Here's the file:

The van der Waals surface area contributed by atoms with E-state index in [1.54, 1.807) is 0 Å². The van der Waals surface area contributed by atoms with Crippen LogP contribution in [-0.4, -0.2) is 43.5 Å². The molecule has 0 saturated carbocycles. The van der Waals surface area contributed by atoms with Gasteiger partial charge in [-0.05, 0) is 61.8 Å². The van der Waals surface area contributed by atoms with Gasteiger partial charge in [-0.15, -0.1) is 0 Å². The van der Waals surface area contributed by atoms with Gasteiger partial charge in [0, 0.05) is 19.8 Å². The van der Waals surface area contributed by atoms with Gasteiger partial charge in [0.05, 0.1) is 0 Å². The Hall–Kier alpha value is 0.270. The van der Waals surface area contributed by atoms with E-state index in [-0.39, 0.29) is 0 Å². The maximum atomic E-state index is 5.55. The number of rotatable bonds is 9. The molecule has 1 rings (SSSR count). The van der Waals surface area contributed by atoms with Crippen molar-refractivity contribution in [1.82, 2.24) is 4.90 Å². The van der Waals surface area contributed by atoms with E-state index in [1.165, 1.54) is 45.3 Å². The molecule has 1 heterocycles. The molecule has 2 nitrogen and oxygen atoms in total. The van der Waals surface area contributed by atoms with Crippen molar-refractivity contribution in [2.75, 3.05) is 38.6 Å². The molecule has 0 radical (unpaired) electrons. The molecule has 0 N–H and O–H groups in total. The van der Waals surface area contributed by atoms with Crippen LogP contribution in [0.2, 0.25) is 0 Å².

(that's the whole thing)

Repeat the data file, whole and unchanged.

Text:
The van der Waals surface area contributed by atoms with E-state index in [1.54, 1.807) is 0 Å². The van der Waals surface area contributed by atoms with Crippen LogP contribution in [-0.4, -0.2) is 43.5 Å². The molecule has 0 saturated carbocycles. The van der Waals surface area contributed by atoms with Gasteiger partial charge in [-0.05, 0) is 61.8 Å². The van der Waals surface area contributed by atoms with Gasteiger partial charge in [-0.15, -0.1) is 0 Å². The van der Waals surface area contributed by atoms with Gasteiger partial charge in [0, 0.05) is 19.8 Å². The van der Waals surface area contributed by atoms with Gasteiger partial charge in [0.05, 0.1) is 0 Å². The Hall–Kier alpha value is 0.270. The van der Waals surface area contributed by atoms with E-state index in [-0.39, 0.29) is 0 Å². The maximum atomic E-state index is 5.55. The number of rotatable bonds is 9. The molecule has 1 rings (SSSR count). The van der Waals surface area contributed by atoms with Crippen molar-refractivity contribution in [1.82, 2.24) is 4.90 Å². The van der Waals surface area contributed by atoms with E-state index in [1.165, 1.54) is 45.3 Å². The molecule has 1 heterocycles. The molecule has 2 nitrogen and oxygen atoms in total. The van der Waals surface area contributed by atoms with Crippen molar-refractivity contribution in [2.75, 3.05) is 38.6 Å². The molecule has 0 radical (unpaired) electrons. The molecule has 0 N–H and O–H groups in total. The van der Waals surface area contributed by atoms with Crippen LogP contribution in [0.2, 0.25) is 0 Å².